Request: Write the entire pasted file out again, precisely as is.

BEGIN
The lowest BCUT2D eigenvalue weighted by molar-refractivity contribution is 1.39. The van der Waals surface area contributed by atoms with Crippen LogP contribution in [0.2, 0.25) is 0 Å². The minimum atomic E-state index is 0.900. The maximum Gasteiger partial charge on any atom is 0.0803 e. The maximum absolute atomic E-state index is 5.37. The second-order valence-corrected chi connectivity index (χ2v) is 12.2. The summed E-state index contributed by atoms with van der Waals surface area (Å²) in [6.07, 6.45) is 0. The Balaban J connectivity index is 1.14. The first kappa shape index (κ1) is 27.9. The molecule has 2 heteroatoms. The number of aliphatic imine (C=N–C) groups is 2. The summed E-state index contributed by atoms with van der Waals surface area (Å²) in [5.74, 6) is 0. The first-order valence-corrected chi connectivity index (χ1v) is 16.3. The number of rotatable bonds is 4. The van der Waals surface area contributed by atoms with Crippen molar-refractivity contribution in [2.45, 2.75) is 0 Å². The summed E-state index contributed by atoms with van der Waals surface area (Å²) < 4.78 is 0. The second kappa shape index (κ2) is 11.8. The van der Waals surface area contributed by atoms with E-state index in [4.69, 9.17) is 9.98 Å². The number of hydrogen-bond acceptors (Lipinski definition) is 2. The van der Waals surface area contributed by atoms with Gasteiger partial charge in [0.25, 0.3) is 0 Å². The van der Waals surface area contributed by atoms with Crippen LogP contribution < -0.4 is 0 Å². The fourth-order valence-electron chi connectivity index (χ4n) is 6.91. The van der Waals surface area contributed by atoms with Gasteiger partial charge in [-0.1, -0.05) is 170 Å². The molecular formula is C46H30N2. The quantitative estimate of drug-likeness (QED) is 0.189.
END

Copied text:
The lowest BCUT2D eigenvalue weighted by molar-refractivity contribution is 1.39. The van der Waals surface area contributed by atoms with Crippen LogP contribution in [0.2, 0.25) is 0 Å². The minimum atomic E-state index is 0.900. The maximum Gasteiger partial charge on any atom is 0.0803 e. The maximum absolute atomic E-state index is 5.37. The second-order valence-corrected chi connectivity index (χ2v) is 12.2. The summed E-state index contributed by atoms with van der Waals surface area (Å²) in [6.07, 6.45) is 0. The Balaban J connectivity index is 1.14. The first kappa shape index (κ1) is 27.9. The molecule has 2 heteroatoms. The number of aliphatic imine (C=N–C) groups is 2. The summed E-state index contributed by atoms with van der Waals surface area (Å²) in [5.74, 6) is 0. The first-order valence-corrected chi connectivity index (χ1v) is 16.3. The number of rotatable bonds is 4. The van der Waals surface area contributed by atoms with Crippen molar-refractivity contribution in [2.45, 2.75) is 0 Å². The summed E-state index contributed by atoms with van der Waals surface area (Å²) < 4.78 is 0. The second kappa shape index (κ2) is 11.8. The van der Waals surface area contributed by atoms with E-state index in [4.69, 9.17) is 9.98 Å². The number of hydrogen-bond acceptors (Lipinski definition) is 2. The van der Waals surface area contributed by atoms with Gasteiger partial charge in [0.25, 0.3) is 0 Å². The van der Waals surface area contributed by atoms with Crippen LogP contribution < -0.4 is 0 Å². The fourth-order valence-electron chi connectivity index (χ4n) is 6.91. The van der Waals surface area contributed by atoms with Gasteiger partial charge in [-0.1, -0.05) is 170 Å². The molecular formula is C46H30N2. The quantitative estimate of drug-likeness (QED) is 0.189.